God, I feel bad writing anything even slightly negative.

  3. The Bubble King says:

    I think I agree with Jamesy-boy to some degree. I listened Monday morning, and again now, reading the comments. There was something I couldn’t put my finger on before. But I think James got it. It’s got some good stuff going on, but then it does feel like it needs to go up to that next level… like explode into the stratosphere a bit, and soak a whole new frenetic energy… I am thinking a little bit of that “when you gonna make up your mind?” part of “The Simp.”

    But that might just be a matter of taste. Certainly plenty of songs (and ones with fans) keep a little more reserved, even keeled. I personally just felt the need for CLIMAX.

  4. Abraham says:

    Hey there dudes…

    P M S: Good questions, all. And ones that I think about often. I think it’s safe to say that just about everything on the next Baby Teeth album will have originated from this blog. But that album will be only like twelve songs, so most of these tunes — the ones that are anything less than totally burning — I think of more as exercises than anything else. Pro songwriters who are employed by publishing companies are expected to churn out only about one great song a month, so that’s my real goal… As far as which ones make the cut, well…. a lot of that has to do with what kind of response each one gets from this here community.

    James: CRITICISM…. WHAT????? Just kidding. Of course I want nothing more than for everyone to feel comfortable calling me out on stuff that they think isn’t as strong — that’s the only way I’m gonna become a better songwriter. The praise is nice, but this kind of post is what I’m really after. I think you definitely pinpointed what was wrong with the chorus — and I knew that as I was writing it, because I would walk around trying to sing the song to myself, and I would always forget how the chorus went! Bad sign. As far as posting multiple versions of a song: Well, I must confess that from time to time I think about what “Year Two” of 52 Teeth would look like. And I think that the major change would be…. while there would still be one new post each week, there would be only one new song each month. The posts would document the revising process. My main problem with the format of this blog is that it has allowed me so little time for rewriting over the past year. So, if I do re-up for year two, I would move the focus from writing to rewriting. That might actually up the interactivity factor as well.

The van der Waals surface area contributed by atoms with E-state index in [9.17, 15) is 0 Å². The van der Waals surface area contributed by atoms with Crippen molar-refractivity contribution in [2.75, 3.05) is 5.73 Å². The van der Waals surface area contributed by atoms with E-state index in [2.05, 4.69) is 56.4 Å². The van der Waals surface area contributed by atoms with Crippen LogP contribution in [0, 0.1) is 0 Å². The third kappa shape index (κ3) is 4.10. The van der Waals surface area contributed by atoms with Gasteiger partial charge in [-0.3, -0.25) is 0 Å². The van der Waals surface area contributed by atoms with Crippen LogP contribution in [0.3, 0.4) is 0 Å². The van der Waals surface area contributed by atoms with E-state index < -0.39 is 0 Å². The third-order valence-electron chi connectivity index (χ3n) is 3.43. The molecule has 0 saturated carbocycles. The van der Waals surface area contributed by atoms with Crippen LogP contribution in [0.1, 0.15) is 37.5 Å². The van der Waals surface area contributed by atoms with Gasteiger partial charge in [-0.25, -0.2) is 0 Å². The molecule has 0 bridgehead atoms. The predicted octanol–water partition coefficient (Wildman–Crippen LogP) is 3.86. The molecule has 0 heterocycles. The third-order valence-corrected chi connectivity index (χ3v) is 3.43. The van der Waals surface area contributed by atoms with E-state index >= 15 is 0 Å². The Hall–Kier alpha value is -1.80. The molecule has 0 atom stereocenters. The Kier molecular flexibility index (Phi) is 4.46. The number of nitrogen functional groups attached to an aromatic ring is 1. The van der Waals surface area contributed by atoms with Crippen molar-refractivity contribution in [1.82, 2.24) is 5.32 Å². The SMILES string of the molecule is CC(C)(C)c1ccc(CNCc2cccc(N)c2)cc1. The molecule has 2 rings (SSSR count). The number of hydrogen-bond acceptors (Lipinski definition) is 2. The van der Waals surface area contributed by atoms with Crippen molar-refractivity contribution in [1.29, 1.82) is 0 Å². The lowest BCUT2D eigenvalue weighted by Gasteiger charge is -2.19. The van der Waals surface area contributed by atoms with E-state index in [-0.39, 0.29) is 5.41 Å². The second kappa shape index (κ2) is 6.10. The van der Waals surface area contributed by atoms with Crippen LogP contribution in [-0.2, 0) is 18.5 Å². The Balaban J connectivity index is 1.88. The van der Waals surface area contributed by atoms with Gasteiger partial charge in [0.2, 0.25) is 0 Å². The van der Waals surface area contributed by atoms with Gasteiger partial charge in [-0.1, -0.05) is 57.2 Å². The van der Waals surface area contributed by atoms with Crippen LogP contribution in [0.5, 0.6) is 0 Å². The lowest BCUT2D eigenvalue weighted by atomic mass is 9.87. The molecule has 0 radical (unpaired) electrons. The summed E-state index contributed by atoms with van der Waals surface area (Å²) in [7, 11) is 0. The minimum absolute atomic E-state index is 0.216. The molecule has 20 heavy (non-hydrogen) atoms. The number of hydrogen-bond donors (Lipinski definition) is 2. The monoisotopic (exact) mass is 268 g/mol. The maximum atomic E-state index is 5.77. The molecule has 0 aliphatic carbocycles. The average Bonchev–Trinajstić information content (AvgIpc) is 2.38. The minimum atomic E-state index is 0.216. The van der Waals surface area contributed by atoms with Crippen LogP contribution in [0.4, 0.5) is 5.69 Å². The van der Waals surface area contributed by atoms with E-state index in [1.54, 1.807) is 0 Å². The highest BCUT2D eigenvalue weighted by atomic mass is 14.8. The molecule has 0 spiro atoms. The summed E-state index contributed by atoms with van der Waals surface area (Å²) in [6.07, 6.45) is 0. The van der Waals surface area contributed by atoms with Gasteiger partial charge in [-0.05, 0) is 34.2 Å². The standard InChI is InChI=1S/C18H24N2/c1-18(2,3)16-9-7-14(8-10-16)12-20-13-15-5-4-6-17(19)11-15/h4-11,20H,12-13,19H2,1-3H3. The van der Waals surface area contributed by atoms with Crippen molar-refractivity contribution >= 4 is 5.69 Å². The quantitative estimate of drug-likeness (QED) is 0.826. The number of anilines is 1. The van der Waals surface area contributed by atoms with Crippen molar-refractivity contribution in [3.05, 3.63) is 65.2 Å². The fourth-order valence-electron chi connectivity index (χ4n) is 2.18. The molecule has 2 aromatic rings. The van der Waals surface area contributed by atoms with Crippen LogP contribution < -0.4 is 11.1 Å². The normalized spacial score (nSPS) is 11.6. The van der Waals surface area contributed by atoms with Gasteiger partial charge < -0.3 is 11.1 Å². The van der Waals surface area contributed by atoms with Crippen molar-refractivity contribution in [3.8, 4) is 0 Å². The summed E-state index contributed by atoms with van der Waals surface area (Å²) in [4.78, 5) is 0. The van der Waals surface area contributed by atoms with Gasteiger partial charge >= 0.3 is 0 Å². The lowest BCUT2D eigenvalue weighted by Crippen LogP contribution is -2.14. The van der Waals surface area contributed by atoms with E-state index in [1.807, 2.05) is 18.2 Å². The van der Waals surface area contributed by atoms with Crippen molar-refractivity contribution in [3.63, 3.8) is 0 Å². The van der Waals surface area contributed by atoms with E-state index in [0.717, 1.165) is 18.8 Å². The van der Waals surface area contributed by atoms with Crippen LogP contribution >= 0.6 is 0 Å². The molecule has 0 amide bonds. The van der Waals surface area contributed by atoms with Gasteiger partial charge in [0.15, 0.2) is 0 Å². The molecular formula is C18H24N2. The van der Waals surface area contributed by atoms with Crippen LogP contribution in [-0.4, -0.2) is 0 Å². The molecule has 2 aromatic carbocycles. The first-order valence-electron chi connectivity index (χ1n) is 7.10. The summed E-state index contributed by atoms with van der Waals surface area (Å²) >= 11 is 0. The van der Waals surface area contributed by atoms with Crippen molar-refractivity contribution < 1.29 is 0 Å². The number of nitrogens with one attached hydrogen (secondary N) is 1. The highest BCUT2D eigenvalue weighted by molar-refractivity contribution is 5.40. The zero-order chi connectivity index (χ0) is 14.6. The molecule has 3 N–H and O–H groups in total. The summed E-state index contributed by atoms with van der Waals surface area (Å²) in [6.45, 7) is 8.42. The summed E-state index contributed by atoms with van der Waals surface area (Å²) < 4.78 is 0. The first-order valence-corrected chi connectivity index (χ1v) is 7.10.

B B King: Yeah maybe…. but I think that if the current chorus were actually stronger to begin with, then you might not feel a need for a brand new, “Simp”-like explosion at the end. By the way, that end part of “The Simp” was completely my attempt to cash in on the Arcade Fire craze!!! Don’t tell anyone.

  5. I love the idea of devoting a whole month to just one song, with the weekly posts. That is an excellent “to-do” for 52Teeth Year II, and would indeed increase the interactivity.

  6. James Smythe says:

    Oh, year 2 sounds superb. Su-perb. I love the thought of being able to tell you what I feel about a song when it’s fresh, seeing how it develops based upon how you feel about what I feel.